We're not going to begin with Saturday night's ending - which just might be the cementing of the first truly happy period in University of Tennessee at Chattanooga football over the past 26 years - but rather with the first drive of the second half against No. 18 Georgia Southern.
Like so many previous UTC opportunities to change the course of its moribund program since the early 1980s, the Mocs looked as if they had just completed a drive of sound and fury signifying nothing, as Coach Shakespeare once said.
Trailing 20-14 at intermission, they had manfully driven the ball to the GSU 12, only to suffer a holding penalty, then a missed 40-yard field-goal try.
At that precise moment, the kick falling short, you could almost feel Finley Stadium shrink from the air exiting the lungs of 17,414 Moc Maniacs, which just also happened to be the largest crowd to witness a UTC game in the place except for the day it opened in 1997.
But then a remarkable thing happened, a thing usually reserved for teams coached by LSU's Lucky Les Miles.
Just when Mocs boss Russ Huesman was about to throw his cap in frustration over a breakdown in protection, a penalty flag hit the Davenport Field turf. The Eagles were about to be cited for "roughing the holder."
If you aren't familiar with this call, you aren't alone. Even Huesman, nearly 30 years a coach, had never before seen it.
But it's right there under NCAA Rules and Interpretations, 9-1-4: "Roughing is a personal-foul penalty that endangers the kicker or holder."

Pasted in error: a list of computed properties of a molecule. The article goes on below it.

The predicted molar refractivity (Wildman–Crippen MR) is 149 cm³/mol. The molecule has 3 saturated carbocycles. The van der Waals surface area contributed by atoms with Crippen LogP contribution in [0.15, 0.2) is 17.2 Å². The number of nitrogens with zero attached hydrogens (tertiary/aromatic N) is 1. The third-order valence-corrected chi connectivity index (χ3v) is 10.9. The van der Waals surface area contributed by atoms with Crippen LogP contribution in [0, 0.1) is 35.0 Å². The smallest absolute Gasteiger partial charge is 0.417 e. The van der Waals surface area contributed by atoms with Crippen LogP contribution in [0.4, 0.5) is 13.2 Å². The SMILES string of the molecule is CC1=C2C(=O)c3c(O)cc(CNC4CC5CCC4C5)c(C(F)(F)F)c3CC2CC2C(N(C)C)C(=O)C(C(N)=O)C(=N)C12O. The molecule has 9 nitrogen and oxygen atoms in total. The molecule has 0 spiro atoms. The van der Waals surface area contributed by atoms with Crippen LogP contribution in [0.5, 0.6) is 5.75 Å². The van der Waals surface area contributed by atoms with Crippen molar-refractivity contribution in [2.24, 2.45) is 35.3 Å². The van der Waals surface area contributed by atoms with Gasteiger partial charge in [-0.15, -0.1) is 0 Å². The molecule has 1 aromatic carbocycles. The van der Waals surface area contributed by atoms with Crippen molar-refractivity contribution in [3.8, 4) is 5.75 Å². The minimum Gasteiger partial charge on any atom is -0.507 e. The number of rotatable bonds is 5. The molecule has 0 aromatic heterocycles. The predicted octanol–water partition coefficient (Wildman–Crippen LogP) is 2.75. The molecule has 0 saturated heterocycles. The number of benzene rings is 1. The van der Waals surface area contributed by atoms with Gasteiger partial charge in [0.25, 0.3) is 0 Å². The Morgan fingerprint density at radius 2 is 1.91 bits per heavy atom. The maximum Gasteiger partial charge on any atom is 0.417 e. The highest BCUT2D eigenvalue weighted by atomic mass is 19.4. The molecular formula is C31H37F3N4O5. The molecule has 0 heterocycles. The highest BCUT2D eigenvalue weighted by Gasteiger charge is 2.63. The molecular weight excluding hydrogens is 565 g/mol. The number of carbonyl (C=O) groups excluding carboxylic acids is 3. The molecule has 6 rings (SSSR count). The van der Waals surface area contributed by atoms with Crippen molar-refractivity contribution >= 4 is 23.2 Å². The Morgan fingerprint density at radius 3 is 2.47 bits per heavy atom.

And so it was that Sloan Allison, son of former coach Rodney Allison, took a big one for the team, maybe the most important personal foul received in Mocs history.
And given a reprieve, UTC quarterback B.J. Coleman rushed in from 11 yards away the very next play to give the Mocs a 21-20 lead they would never relinquish on their way to a 35-27 win.
Naturally, this caused a few cynical media types to wonder if Allison hadn't flopped a bit on the play, a la certain Duke basketball players over the years.
"I'm a huge Duke basketball fan," he said. "But no way I flopped. No way. He roughed me."
But it was what Allison did next that may have been equally thrilling to Huesman, who just swept Western Carolina, The Citadel and Georgia Southern for the first time in school history.
On the ensuing kickoff, the former quarterback and current tight end teamed with Jarrett Burns to tackle the Eagles' Laron Scott at the GSU 13.
"Anything we ask Sloan to do, he does," Huesman said. "Anything. He's one hard-nosed player."
A little homecoming good fortune aside, this was a hard-nosed win against what is traditionally one of the two hardest-nosed teams in the Southern Conference. The Eagles might not yet be back to their 1990s glory days, when they were in the middle of winning six national titles in 16 seasons, but they're very good.
"Biggest win," Huesman said. "If we don't win this one, it's kind of like last year [when the Mocs finished 6-5]."
But now UTC is on a four-game winning streak, standing 4-2 overall heading into a road trip to No. 24 Furman on Saturday. Win that one and all the rest save a road trip to Auburn, and the Mocs just might make the playoffs for the first time since 1984.
Clearly, the biggest reasons for all of this are quarterback B.J. Coleman and Huesman. In fact, if you can tweet a video, someone - or lots of someones - should tweet Southern Cal coach Lane Kiffin the clip of Coleman hitting wideout Brian Sutherland on a 43-yard TD pass in the final period. Tennessee hasn't had a quarterback who could make that throw since Coleman transferred home to the Mocs.
Funny thing is, in practice each week, Coleman is continually asking his teammates to "be a magician," meaning to sell a fake in the middle of a play to make it work.
Fake or not, Allison's roughing call was pure magic for the Mocs.
Or as Huesman said, "It was the biggest play of the game."